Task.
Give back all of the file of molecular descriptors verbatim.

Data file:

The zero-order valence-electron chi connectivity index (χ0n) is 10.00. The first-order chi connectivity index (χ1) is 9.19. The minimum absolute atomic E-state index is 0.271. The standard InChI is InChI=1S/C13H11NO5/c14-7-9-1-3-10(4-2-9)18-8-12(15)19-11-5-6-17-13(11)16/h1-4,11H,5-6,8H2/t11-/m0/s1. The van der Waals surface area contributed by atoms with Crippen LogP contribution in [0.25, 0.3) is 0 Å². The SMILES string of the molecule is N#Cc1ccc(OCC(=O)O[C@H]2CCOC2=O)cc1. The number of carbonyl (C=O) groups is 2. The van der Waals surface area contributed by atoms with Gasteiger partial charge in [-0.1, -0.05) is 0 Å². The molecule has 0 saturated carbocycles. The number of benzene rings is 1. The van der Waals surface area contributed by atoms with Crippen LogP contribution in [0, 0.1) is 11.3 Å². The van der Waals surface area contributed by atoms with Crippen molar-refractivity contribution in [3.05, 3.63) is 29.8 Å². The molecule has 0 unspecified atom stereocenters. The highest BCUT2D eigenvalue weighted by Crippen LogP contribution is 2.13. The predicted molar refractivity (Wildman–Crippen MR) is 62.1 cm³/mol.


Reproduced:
The zero-order valence-electron chi connectivity index (χ0n) is 10.00. The first-order chi connectivity index (χ1) is 9.19. The minimum absolute atomic E-state index is 0.271. The standard InChI is InChI=1S/C13H11NO5/c14-7-9-1-3-10(4-2-9)18-8-12(15)19-11-5-6-17-13(11)16/h1-4,11H,5-6,8H2/t11-/m0/s1. The van der Waals surface area contributed by atoms with Crippen LogP contribution in [0.25, 0.3) is 0 Å². The SMILES string of the molecule is N#Cc1ccc(OCC(=O)O[C@H]2CCOC2=O)cc1. The number of carbonyl (C=O) groups is 2. The van der Waals surface area contributed by atoms with Gasteiger partial charge in [-0.1, -0.05) is 0 Å². The molecule has 0 saturated carbocycles. The number of benzene rings is 1. The van der Waals surface area contributed by atoms with Crippen LogP contribution in [0, 0.1) is 11.3 Å². The van der Waals surface area contributed by atoms with Crippen molar-refractivity contribution in [3.05, 3.63) is 29.8 Å². The molecule has 0 unspecified atom stereocenters. The highest BCUT2D eigenvalue weighted by Crippen LogP contribution is 2.13. The predicted molar refractivity (Wildman–Crippen MR) is 62.1 cm³/mol.